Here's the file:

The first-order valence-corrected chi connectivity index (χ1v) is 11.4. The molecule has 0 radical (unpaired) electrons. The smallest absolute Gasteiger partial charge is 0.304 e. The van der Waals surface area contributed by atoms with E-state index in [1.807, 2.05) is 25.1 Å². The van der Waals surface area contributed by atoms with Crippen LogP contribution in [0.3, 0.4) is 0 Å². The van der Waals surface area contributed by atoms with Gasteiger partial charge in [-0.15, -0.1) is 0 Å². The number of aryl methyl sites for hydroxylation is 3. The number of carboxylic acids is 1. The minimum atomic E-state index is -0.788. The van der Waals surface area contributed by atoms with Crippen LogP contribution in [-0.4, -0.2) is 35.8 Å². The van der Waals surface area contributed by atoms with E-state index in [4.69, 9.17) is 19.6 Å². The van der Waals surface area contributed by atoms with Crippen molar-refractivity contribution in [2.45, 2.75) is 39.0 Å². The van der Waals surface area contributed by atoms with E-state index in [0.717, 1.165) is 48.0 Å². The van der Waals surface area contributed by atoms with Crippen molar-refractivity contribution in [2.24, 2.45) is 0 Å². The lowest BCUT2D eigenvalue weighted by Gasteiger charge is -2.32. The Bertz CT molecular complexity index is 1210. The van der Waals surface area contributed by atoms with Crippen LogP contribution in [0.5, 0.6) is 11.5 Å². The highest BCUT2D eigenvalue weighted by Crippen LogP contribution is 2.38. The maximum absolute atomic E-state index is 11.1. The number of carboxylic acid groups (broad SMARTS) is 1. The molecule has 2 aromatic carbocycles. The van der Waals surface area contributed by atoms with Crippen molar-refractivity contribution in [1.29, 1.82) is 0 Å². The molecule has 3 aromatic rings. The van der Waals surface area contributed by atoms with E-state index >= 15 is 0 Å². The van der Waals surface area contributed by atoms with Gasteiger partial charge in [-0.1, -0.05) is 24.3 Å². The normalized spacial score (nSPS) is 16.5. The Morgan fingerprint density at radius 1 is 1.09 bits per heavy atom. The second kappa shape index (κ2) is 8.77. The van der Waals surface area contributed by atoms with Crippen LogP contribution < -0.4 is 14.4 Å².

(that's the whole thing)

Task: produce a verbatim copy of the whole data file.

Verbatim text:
The first-order valence-corrected chi connectivity index (χ1v) is 11.4. The molecule has 0 radical (unpaired) electrons. The smallest absolute Gasteiger partial charge is 0.304 e. The van der Waals surface area contributed by atoms with E-state index in [1.807, 2.05) is 25.1 Å². The van der Waals surface area contributed by atoms with Crippen LogP contribution in [0.3, 0.4) is 0 Å². The van der Waals surface area contributed by atoms with Gasteiger partial charge in [-0.15, -0.1) is 0 Å². The number of aryl methyl sites for hydroxylation is 3. The number of carboxylic acids is 1. The minimum atomic E-state index is -0.788. The van der Waals surface area contributed by atoms with Crippen LogP contribution in [-0.4, -0.2) is 35.8 Å². The van der Waals surface area contributed by atoms with E-state index in [4.69, 9.17) is 19.6 Å². The van der Waals surface area contributed by atoms with Crippen molar-refractivity contribution in [2.45, 2.75) is 39.0 Å². The van der Waals surface area contributed by atoms with E-state index in [0.717, 1.165) is 48.0 Å². The van der Waals surface area contributed by atoms with Crippen molar-refractivity contribution in [2.24, 2.45) is 0 Å². The lowest BCUT2D eigenvalue weighted by Gasteiger charge is -2.32. The Bertz CT molecular complexity index is 1210. The van der Waals surface area contributed by atoms with Crippen LogP contribution in [0.5, 0.6) is 11.5 Å². The highest BCUT2D eigenvalue weighted by Crippen LogP contribution is 2.38. The maximum absolute atomic E-state index is 11.1. The number of carboxylic acid groups (broad SMARTS) is 1. The molecule has 2 aromatic carbocycles. The van der Waals surface area contributed by atoms with Crippen molar-refractivity contribution in [1.29, 1.82) is 0 Å². The molecule has 3 aromatic rings. The van der Waals surface area contributed by atoms with E-state index >= 15 is 0 Å². The van der Waals surface area contributed by atoms with Gasteiger partial charge in [-0.1, -0.05) is 24.3 Å². The normalized spacial score (nSPS) is 16.5. The Morgan fingerprint density at radius 1 is 1.09 bits per heavy atom. The second kappa shape index (κ2) is 8.77. The van der Waals surface area contributed by atoms with Crippen LogP contribution < -0.4 is 14.4 Å².